From the Proceedings of the National Academy of Sciences of the United States of America


*Download the Research Report: “Experimental evidence of massive-scale emotional contagion through social networks” (PDF) Below


We show, via a massive (N = 689,003) experiment on Facebook, that emotional states can be transferred to others via emotional contagion, leading people to experience the same emotions without their awareness. We provide experimental evidence that emotional contagion occurs without direct interaction between people (exposure to a friend expressing an emotion is sufficient), and in the complete absence of nonverbal cues.


Emotional states can be transferred to others via emotional contagion, leading people to experience the same emotions without their awareness. Emotional contagion is well established in laboratory experiments, with people transferring positive and negative emotions to others. Data from a large real-world social network, collected over a 20-y period suggests that longer-lasting moods (e.g., depression, happiness) can be transferred through networks [Fowler JH, Christakis NA (2008) BMJ 337:a2338], although the results are controversial. In an experiment with people who use Facebook, we test whether emotional contagion occurs outside of in-person interaction between individuals by reducing the amount of emotional content in the News Feed. When positive expressions were reduced, people produced fewer positive posts and more negative posts; when negative expressions were reduced, the opposite pattern occurred. These results indicate that emotions expressed by others on Facebook influence our own emotions, constituting experimental evidence for massive-scale contagion via social networks. This work also suggests that, in contrast to prevailing assumptions, in-person interaction and nonverbal cues are not strictly necessary for emotional contagion, and that the observation of others’ positive experiences constitutes a positive experience for people.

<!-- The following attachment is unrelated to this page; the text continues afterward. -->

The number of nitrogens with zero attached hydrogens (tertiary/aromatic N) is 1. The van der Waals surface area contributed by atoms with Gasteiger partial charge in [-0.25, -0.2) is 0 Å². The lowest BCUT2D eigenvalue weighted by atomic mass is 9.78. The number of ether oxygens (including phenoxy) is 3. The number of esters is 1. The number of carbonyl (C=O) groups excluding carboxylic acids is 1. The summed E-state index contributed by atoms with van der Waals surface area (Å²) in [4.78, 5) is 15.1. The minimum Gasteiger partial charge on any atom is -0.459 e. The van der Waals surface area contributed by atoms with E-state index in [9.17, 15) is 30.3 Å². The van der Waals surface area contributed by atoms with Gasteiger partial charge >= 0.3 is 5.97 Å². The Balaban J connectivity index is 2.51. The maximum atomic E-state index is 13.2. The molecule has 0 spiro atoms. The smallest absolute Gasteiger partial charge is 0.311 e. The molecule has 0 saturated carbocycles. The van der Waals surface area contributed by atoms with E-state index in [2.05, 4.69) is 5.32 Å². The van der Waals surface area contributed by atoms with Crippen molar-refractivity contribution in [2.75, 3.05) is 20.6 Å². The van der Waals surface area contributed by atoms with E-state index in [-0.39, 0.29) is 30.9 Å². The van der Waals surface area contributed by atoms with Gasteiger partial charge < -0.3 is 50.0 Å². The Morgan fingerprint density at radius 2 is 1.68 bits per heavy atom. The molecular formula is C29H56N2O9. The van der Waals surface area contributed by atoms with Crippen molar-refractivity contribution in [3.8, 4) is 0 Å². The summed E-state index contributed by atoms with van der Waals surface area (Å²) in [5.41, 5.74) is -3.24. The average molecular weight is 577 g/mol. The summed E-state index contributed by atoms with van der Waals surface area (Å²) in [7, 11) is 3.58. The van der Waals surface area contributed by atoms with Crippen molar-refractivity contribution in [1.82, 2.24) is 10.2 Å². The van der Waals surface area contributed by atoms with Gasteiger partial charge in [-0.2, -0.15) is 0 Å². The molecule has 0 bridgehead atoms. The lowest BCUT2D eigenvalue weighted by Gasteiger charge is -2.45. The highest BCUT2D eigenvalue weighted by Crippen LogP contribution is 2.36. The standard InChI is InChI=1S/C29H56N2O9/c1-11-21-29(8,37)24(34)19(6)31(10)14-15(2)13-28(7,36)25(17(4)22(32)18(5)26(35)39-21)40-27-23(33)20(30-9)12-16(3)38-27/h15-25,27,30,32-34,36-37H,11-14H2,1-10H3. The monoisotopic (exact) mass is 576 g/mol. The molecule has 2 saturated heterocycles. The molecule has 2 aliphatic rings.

Emotional states can be transferred to others via emotional contagion, leading them to experience the same emotions as those around them. Emotional contagion is well established in laboratory experiments (1), in which people transfer positive and negative moods and emotions to others. Similarly, data from a large, real-world social network collected over a 20-y period suggests that longer-lasting moods (e.g., depression, happiness) can be transferred through networks as well (2, 3).